In this case, if an accused genuinely forgets a condition or does not know that he is breaching his condition, the Crown may not be able to prove that he has the required level of fault. Breach charges can be quite serious because they can become separate entries on someone’s criminal record, can involve a sentence of incarceration if convicted, and can have implications in the future if an accused were to commit further offences. Even if a person is acquitted of the substantive offence, they may still face legal consequences for breach charges. Therefore, it is incredibly important to seek out legal advice when charged with any offences, including breach offences under s.145(3) of the Criminal Code.

A second aspect of the Supreme Court’s decision in Zora is the Court’s general comments regarding bail and the imposition of bail conditions. The Court followed up on its decision from R. v. Antic, another recent seminal bail decision. In Zora, the Court reiterated that the bail provisions operate against an individual who is presumed innocent and has specific protections under the Charter to not be denied bail without just case. As such, courts must exercise restraint and only impose conditions that are tailored to the specific risks posed by the accused. The Court noted the following:

In practice, the number of unnecessary and unreasonable bail conditions, and the rising number of breach charges, indicates insufficient individualization of bail conditions. The majority of bail orders include numerous conditions of release which often do not clearly address an individual accused’s risks. A culture of risk aversion contributes to courts applying excessive conditions. The expeditious nature of bail hearings generates a culture of consent which aggravates the lack of restraint in imposing excessive bail conditions and encourages accused persons to agree to onerous terms of release rather than run the risk of detention.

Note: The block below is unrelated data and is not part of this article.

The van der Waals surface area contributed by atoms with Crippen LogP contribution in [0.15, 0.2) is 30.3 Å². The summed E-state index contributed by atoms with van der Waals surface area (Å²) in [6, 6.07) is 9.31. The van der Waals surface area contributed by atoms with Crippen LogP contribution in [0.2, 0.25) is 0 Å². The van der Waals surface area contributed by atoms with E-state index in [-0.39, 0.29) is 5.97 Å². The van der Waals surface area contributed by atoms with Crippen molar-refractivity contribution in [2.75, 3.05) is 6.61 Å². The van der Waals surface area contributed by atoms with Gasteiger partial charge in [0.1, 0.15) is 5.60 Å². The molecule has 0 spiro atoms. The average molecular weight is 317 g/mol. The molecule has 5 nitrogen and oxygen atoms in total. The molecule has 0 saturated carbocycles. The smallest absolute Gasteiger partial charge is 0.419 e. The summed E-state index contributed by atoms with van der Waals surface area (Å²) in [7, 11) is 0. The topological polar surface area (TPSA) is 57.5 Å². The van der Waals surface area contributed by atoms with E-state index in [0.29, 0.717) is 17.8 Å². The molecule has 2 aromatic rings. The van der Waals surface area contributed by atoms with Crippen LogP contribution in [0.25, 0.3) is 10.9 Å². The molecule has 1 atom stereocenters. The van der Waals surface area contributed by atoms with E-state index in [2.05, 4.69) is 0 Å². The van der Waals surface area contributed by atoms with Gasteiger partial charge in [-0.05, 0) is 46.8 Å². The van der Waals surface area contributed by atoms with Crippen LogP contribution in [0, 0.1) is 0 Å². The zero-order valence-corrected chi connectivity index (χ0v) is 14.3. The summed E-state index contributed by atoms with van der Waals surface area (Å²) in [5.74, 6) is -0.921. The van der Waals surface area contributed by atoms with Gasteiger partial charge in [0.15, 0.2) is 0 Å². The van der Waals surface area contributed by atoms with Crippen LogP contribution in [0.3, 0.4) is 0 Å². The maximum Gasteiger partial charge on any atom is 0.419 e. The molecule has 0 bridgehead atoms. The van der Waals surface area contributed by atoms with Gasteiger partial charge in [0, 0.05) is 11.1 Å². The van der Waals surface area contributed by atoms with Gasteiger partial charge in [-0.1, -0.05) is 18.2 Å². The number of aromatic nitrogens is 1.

This commentary and recognition are so important given the rise of breach allegations and as the Court explained that this is disproportionately impacting vulnerable and marginalized populations. The Court noted that these onerous conditions often impact those who are living in poverty, dealing with addictions or mental illness, and disproportionately Indigenous people.

The Court provided guidance to justice participants, including Crown attorneys, defence lawyers and judicial officers that each bail condition must mitigate a risk that would otherwise prevent release, and they must be not only sufficiently linked to that risk but narrowly defined as possible so as to be minimally intrusive on the individual.

As a defence firm, we routinely see the pressure in our bail system to impose significantly onerous conditions on an accused person – house arrest or curfews, reporting conditions, required attendances at programming or services, non-communication orders preventing access or custody of children, etc. This is not the way that an enlightened and liberal bail system should be operating, and yet, a risk for any accused person is that if you do not consent to those conditions you may be detained in custody to await your trial. If an accused person does agree to such conditions, it puts them at greater risk of not being able to follow those conditions given how onerous they are, especially when we consider that this often is placed on vulnerable and marginalized individuals who are facing many internal struggles. This creates a vicious cycle of accused being wrapped up into the criminal justice system for years, accumulating more convictions for breaches than for substantive offences. The justice must do better for those coming before it. R. v. Zora is a reminder of this obligation.